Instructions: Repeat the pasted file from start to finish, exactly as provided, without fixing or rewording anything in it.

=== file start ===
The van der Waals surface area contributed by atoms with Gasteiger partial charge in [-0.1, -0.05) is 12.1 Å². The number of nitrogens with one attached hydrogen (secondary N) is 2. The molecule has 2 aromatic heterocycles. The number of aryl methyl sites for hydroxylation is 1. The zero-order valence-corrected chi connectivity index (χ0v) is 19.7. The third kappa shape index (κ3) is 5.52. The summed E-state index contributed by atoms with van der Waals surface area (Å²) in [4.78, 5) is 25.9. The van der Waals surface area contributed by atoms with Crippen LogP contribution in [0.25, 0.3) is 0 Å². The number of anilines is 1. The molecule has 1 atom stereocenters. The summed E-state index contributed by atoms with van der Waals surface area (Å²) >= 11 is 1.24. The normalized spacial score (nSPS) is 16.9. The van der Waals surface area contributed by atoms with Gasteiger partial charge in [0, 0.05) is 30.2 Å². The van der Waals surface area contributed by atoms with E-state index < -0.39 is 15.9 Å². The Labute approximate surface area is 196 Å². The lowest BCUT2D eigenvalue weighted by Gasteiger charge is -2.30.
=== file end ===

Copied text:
The van der Waals surface area contributed by atoms with Gasteiger partial charge in [-0.1, -0.05) is 12.1 Å². The number of nitrogens with one attached hydrogen (secondary N) is 2. The molecule has 2 aromatic heterocycles. The number of aryl methyl sites for hydroxylation is 1. The zero-order valence-corrected chi connectivity index (χ0v) is 19.7. The third kappa shape index (κ3) is 5.52. The summed E-state index contributed by atoms with van der Waals surface area (Å²) in [4.78, 5) is 25.9. The van der Waals surface area contributed by atoms with Crippen LogP contribution in [0.25, 0.3) is 0 Å². The number of anilines is 1. The molecule has 1 atom stereocenters. The summed E-state index contributed by atoms with van der Waals surface area (Å²) >= 11 is 1.24. The normalized spacial score (nSPS) is 16.9. The van der Waals surface area contributed by atoms with Gasteiger partial charge in [0, 0.05) is 30.2 Å². The van der Waals surface area contributed by atoms with E-state index < -0.39 is 15.9 Å². The Labute approximate surface area is 196 Å². The lowest BCUT2D eigenvalue weighted by Gasteiger charge is -2.30.